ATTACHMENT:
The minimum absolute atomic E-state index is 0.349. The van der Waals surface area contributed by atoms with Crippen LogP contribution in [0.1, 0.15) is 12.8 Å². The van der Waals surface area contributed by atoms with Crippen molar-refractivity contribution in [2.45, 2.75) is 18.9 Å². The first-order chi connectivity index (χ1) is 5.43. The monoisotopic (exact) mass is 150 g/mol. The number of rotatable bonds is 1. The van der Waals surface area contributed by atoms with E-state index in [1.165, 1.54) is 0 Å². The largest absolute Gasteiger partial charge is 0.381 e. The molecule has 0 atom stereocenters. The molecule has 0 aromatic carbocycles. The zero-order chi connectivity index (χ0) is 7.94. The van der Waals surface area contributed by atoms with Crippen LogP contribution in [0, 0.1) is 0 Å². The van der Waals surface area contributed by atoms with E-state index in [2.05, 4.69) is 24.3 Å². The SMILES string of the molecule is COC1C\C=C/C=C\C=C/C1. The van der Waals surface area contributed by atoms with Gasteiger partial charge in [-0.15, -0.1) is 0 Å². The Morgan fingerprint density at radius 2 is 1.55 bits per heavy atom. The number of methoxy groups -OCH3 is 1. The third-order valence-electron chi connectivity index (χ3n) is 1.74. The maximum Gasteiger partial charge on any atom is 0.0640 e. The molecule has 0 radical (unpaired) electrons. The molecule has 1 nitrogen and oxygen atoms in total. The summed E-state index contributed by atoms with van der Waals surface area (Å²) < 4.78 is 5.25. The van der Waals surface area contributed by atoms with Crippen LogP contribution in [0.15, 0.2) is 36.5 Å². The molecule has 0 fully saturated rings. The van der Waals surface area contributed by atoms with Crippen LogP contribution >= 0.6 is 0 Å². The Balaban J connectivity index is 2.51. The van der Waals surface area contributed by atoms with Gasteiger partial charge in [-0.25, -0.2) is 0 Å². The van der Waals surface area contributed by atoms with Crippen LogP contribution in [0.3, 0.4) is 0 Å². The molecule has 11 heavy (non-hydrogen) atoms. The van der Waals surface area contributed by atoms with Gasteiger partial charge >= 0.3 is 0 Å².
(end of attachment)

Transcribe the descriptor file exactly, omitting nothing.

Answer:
The minimum absolute atomic E-state index is 0.349. The van der Waals surface area contributed by atoms with Crippen LogP contribution in [0.1, 0.15) is 12.8 Å². The van der Waals surface area contributed by atoms with Crippen molar-refractivity contribution in [2.45, 2.75) is 18.9 Å². The first-order chi connectivity index (χ1) is 5.43. The monoisotopic (exact) mass is 150 g/mol. The number of rotatable bonds is 1. The van der Waals surface area contributed by atoms with E-state index in [1.165, 1.54) is 0 Å². The largest absolute Gasteiger partial charge is 0.381 e. The molecule has 0 atom stereocenters. The molecule has 0 aromatic carbocycles. The zero-order chi connectivity index (χ0) is 7.94. The van der Waals surface area contributed by atoms with Crippen LogP contribution in [0, 0.1) is 0 Å². The van der Waals surface area contributed by atoms with E-state index in [2.05, 4.69) is 24.3 Å². The SMILES string of the molecule is COC1C\C=C/C=C\C=C/C1. The van der Waals surface area contributed by atoms with Gasteiger partial charge in [-0.15, -0.1) is 0 Å². The Morgan fingerprint density at radius 2 is 1.55 bits per heavy atom. The number of methoxy groups -OCH3 is 1. The third-order valence-electron chi connectivity index (χ3n) is 1.74. The maximum Gasteiger partial charge on any atom is 0.0640 e. The molecule has 0 radical (unpaired) electrons. The molecule has 1 nitrogen and oxygen atoms in total. The summed E-state index contributed by atoms with van der Waals surface area (Å²) < 4.78 is 5.25. The van der Waals surface area contributed by atoms with Crippen LogP contribution in [0.15, 0.2) is 36.5 Å². The molecule has 0 fully saturated rings. The van der Waals surface area contributed by atoms with Crippen LogP contribution >= 0.6 is 0 Å². The Balaban J connectivity index is 2.51. The van der Waals surface area contributed by atoms with Gasteiger partial charge in [-0.25, -0.2) is 0 Å². The van der Waals surface area contributed by atoms with Crippen LogP contribution in [0.3, 0.4) is 0 Å². The molecule has 11 heavy (non-hydrogen) atoms. The van der Waals surface area contributed by atoms with Gasteiger partial charge >= 0.3 is 0 Å².